Is Prosecco gluten free and vegan?

I am developing our spring and summer cake ranges at the moment. After the success of our gin and tonic cakes, it seemed like a good idea to try another favourite drink in cake form. Prosecco is a delicious and much-loved Italian white wine, which seems perfect for a spring cake.

Let’s start with the good news. Is Prosecco gluten free? I would never say that all Prosecco is 100% gluten free, but I think it is fair to say, it is pretty much gluten free. Obviously, wines aren’t fermented from gluten-containing ingredients, like beer or whisky are, but there are possible sources of gluten contamination. For example, some wine barrels are sealed with a gluten-containing paste. It is possible that this gluten could contaminate the wine inside. However, Prosecco is produced using the Charmat-Martinotti method, which uses steel tanks, rather than casks or fermenting in the bottle. This means Prosecco is cheaper to produce, and removes the potential gluten source of the cask sealant. Hooray!

Photo by Mikes Photos on Pexels.com

Is Prosecco vegan? Maybe. The Charmat-Matinotti method requires clarification of the Prosecco, after the second fermentation. This process is called fining. A fining agent is added to the wine to bond with suspended particles, such as grape fragments, and even soluble substances, such as tannins. Some fining agents are of animal origin: egg whites, casein from milk, gelatin, and isinglass from the swim bladders of fish (as an aside, how did anyone discover this? “Well, Gianni, we’ve tried tiger spleen and armadillo kidney, but it’s not clarifying the wine. Let’s give it one last go with a goldfish swim bladder and see what happens.”) Wines made using animal-origin fining agents may be a concern to vegans. The good news is that there are non-animal alternatives made from minerals, for example bentonite clay or activated charcoal. The only way to know is to check the brand of Prosecco you are buying. Luckily, the fantastic website, Barnivore, has already done the hard work for you. You can be sure that we will check the brands we use to make sure that they are vegan.

Is Prosecco gluten free and vegan? Very probably, and maybe!

The Cost of Multiple Allergies

Last year, I saw an Instagram post by AllergyKid2006 that showed the impact of food allergies on budgets. Another family commented that it becomes even more expensive when there are multiple allergies. Those families live in the USA, but it certainly seems like we pay more to keep the Allergy Brothers safely fed in the UK too. I wondered how much the difference in prices is exactly, so I took a notebook along to my last supermarket shop…

Regular Food

Allergy Brothers’ Equivalent

Asda Soft White Rolls £1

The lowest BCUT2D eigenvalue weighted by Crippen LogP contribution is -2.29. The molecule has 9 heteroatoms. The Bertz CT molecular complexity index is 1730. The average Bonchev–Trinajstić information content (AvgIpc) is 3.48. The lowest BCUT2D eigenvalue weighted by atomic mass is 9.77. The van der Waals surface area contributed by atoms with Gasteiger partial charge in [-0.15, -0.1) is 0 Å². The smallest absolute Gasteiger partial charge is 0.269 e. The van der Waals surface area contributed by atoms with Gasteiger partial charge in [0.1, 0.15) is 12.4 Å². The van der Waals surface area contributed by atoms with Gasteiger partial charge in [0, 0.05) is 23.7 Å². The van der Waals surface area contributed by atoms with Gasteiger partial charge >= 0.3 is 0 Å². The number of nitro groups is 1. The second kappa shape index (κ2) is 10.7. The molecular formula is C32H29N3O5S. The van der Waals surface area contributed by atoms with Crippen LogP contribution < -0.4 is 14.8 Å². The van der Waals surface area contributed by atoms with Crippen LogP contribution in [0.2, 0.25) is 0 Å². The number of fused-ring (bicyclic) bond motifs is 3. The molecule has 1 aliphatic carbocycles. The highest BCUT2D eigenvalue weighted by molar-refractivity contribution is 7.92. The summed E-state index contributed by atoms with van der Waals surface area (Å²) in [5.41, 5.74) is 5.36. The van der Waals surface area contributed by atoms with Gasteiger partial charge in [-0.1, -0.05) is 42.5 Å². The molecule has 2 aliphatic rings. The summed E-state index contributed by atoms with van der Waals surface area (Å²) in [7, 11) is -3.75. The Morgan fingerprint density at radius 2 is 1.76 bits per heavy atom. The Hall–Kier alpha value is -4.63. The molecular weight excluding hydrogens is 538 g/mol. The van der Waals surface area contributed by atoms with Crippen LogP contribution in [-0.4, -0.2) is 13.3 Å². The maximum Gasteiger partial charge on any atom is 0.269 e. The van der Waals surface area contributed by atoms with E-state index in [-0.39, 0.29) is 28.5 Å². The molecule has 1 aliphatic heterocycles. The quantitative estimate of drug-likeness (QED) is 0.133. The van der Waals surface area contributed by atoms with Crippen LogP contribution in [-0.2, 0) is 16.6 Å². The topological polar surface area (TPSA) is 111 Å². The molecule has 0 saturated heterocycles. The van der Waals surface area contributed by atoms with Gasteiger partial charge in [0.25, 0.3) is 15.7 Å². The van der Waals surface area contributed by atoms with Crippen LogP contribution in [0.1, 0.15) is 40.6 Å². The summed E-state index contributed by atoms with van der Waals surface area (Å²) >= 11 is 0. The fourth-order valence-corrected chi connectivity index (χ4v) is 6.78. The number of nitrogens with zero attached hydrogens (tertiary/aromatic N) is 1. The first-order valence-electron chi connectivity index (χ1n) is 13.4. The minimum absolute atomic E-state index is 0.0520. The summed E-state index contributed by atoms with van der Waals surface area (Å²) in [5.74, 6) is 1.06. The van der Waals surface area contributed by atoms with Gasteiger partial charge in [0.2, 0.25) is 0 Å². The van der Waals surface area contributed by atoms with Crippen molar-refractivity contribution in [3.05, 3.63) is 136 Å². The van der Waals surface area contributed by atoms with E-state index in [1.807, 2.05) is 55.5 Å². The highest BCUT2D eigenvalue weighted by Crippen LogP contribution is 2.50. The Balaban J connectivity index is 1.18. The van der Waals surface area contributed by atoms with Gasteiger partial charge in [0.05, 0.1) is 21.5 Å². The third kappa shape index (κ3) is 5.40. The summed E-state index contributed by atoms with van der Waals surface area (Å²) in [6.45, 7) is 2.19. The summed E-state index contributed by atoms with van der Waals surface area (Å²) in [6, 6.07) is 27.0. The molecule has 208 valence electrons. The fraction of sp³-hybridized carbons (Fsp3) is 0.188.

Asda Fusilli 45p

Asda Semi-skinned milk 48p per litre

Fairtrade Dairy Milk chocolate (45g) 60p

Old El Paso Regular tortillas (326g) £1.49

Asda Golden Balls cereal (375g) 89p

Asda Sunflower spread 90p

Radox Kids Bath and Body Wash (400ml) £2.50

Pizza and Pastry Multimix £2.99

Eskal Corn Pasta £2.02

Ecomil Almond Milk £2.49 per litre

Kinnerton Free From Chocolate (85g) £1.30

Old El Paso White corn tortillas (208g) £1.90

Nature’s Path Munch cereal (300g) £3.89

Pure Sunflower Spread £2.35

Jason Chamomile Body Wash (887ml) £10.99

It’s shocking to see the differences in prices. This doesn’t include additional costs, such as petrol used to travel to larger supermarkets or the cost of electricity or gas to bake the bread mixes.

In the UK, gluten free foods used to be prescribed by doctors so people with Coeliac disease could access them for free. This has been restricted since December 2018 to just bread and mixes, although, in some areas, even this has been stopped. The Allergy Brothers have never been eligible for any financial help, as they have allergies, not Coeliac disease; and they are allergic to most of the prescribable breads anyway!

AllergyKid2006 linked to an American not-for-profit organisation called the Food Equality Initiative, which provides free from foods to families in need, who have allergies or Coeliac disease. As food bank use soars in the UK and the NHS stops prescribing safe foods, it seems likely that we are going to need a British equivalent to the Food Equality Initiative or see families really struggling to feed their children safely.

Future of The Allergy Brothers (& GDPR)

The Allergy Brothers has always been a team effort with the boys and I working together to test foods and develop recipes (Allergy Dad is chief cake tester!).  Allergy Wizard is particularly motivated and will tell anyone, who will listen, about the blog.

Recently, we visited our favourite, local whole foods shop, Cornflower in Brightlingsea.  Allergy Wizard was busy talking to Christy, Cornflower’s owner, about our cakes.  She was so impressed by his sales pitch that she gave him some free ingredients to make her some samples.  We were very pleased and surprised when Christy asked if she could stock our cakes.  Yay!

It turns out there are, rightly, lots of hoops to jump through before you can sell food to the public.  I am pleased to say I passed my Level 2 in Food Hygiene and Handling.  My next job is to complete a 92 page document for the Environmental Health Officer!